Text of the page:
If you’re visiting a country and not suffering some culture shock, then why bother, really? Anything less is more of a holiday than travelling, which is completely fine, but if you want to have your mind blown, then get to a country like Japan. We grilled traveller Samantha Stewart about her recent adventure.
What were your general impressions of Japan before visiting?
A place of stunning gardens, historic temples and ancient culture.
What were you most excited about before visiting?
I was really looking forward to visiting the capital city Nara because it’s famous for being a deer park and it lived up to the reputation. They’re everywhere; crossing the streets, sleeping on the roads, and all through the parks and temples. Deer are highly respected there and are considered messengers of the gods.
First impressions after landing?
How big it was. The cities go on for as far as the eye can see. The streets are so clean. And there seems to be little or no homelessness. It’s one of the safest places I’ve ever been. The kind of place you could leave your bag on a bench, come back 15 minutes later, and still find it sitting there. They take so much pride in their country.
The temples are so picturesque it’s like someone’s holding a postcard in front of you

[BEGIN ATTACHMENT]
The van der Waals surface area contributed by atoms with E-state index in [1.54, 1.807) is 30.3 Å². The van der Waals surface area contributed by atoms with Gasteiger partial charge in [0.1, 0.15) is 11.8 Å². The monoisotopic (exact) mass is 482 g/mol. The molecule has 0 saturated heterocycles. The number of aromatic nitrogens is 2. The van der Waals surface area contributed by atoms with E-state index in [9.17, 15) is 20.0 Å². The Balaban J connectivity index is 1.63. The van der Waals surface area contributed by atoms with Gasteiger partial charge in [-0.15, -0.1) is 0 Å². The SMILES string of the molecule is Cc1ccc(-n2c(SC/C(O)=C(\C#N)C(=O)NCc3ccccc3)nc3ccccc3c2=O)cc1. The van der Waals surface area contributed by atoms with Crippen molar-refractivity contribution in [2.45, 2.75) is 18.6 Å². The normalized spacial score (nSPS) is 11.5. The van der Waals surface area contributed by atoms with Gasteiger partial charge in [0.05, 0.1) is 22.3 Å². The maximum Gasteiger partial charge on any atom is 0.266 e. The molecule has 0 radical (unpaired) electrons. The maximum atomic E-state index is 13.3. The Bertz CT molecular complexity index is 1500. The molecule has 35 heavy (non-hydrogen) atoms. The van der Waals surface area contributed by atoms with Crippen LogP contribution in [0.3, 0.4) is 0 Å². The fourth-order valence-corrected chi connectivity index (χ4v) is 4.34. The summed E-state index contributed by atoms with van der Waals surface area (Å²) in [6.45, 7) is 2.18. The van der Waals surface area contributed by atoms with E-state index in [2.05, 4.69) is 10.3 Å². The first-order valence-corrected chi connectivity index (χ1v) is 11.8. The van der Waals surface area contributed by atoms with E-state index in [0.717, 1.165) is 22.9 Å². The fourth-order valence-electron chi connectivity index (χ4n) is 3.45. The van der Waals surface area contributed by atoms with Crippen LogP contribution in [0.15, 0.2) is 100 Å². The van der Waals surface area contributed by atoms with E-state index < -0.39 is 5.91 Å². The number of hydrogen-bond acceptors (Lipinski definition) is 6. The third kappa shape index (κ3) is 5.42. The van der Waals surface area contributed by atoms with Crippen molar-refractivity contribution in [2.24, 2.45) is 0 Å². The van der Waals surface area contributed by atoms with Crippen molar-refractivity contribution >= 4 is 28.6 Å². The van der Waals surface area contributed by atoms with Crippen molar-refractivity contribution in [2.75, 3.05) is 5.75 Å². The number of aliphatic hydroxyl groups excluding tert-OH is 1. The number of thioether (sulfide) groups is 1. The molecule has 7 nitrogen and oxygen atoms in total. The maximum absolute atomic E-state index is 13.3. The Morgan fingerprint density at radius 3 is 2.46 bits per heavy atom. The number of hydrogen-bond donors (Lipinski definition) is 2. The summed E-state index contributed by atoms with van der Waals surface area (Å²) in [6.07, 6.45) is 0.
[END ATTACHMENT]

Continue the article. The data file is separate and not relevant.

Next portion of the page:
What was a couple of cultural highlights?
The temples and the scenery, in general, is stunning. I loved Kyoto – it’s a little more old-school Japan… very traditional, with beautiful streets. That’s where we got to dress up in kimonos and stroll through an amazing bamboo forest.
How was the food?
Amazing! Literally the best steak I’ve ever eaten! And I’ve tried a few. Even my friend, who’s vegetarian, tried the steak and had her mind blown. Ironically, most of the beef is Wagyu imported from Australia, which is why lots of Japanese call it “Aussie beef.”
What were the people like?
So helpful, kind, humble, hard-working and polite. Very few people speak English, and they get quite embarrassed when they can’t understand you, but they try really hard to help. You feel safe all the time.
What surprised you most?
How there are so many people in one place, but it just works. It’s calm chaos.
A place called “The Golden Gai” in Shinjuku, Tokyo. It’s a network of six narrow alleys, connected by even narrower passageways which are only just wide enough for a single person to pass through. Unbelievably, there are over 200 little bars, clubs and eateries squeezed into this tiny area. The place is insane! You find the most unique little bars behind hidden doors down each alley. You end up climbing these steep stairs, and often you get turned away because it’s a bar that only holds 10 people at a time, so they’re full. So you head off to the next one.
How different is it looking at photos of Japan and being there?
It’s as beautiful as it looks in photos.
What will be your lasting memories of the place?
The food and the humble people. It truly is such a different world to Australia. So many quirky things to see. The temples are so picturesque it’s like someone’s holding a postcard in front of you.
What would you say to someone thinking of going?
Can I come?
TripADeal travels to here
Image: Also the land of the setting sun… dusk on a typical street in Kyoto.